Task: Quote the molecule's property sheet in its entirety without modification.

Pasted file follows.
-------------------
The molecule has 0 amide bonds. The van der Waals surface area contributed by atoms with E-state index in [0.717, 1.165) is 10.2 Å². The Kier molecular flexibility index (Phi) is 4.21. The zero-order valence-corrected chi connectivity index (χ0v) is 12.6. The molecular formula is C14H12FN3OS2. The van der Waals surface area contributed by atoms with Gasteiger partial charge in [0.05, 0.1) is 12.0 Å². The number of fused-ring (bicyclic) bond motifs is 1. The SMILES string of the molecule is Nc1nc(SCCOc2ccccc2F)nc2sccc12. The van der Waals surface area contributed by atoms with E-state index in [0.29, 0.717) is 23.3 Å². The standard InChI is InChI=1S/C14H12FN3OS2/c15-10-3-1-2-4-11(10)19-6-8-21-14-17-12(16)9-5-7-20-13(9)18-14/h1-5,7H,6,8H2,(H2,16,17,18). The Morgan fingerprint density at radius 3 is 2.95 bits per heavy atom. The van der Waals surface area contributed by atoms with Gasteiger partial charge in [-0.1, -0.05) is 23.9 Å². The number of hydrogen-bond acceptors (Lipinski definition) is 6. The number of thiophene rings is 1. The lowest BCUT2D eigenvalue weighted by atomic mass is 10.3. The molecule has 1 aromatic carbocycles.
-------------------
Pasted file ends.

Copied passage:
The molecule has 0 amide bonds. The van der Waals surface area contributed by atoms with E-state index in [0.717, 1.165) is 10.2 Å². The Kier molecular flexibility index (Phi) is 4.21. The zero-order valence-corrected chi connectivity index (χ0v) is 12.6. The molecular formula is C14H12FN3OS2. The van der Waals surface area contributed by atoms with Gasteiger partial charge in [0.05, 0.1) is 12.0 Å². The number of fused-ring (bicyclic) bond motifs is 1. The SMILES string of the molecule is Nc1nc(SCCOc2ccccc2F)nc2sccc12. The van der Waals surface area contributed by atoms with E-state index in [0.29, 0.717) is 23.3 Å². The standard InChI is InChI=1S/C14H12FN3OS2/c15-10-3-1-2-4-11(10)19-6-8-21-14-17-12(16)9-5-7-20-13(9)18-14/h1-5,7H,6,8H2,(H2,16,17,18). The Morgan fingerprint density at radius 3 is 2.95 bits per heavy atom. The van der Waals surface area contributed by atoms with Gasteiger partial charge in [-0.1, -0.05) is 23.9 Å². The number of hydrogen-bond acceptors (Lipinski definition) is 6. The number of thiophene rings is 1. The lowest BCUT2D eigenvalue weighted by atomic mass is 10.3. The molecule has 1 aromatic carbocycles.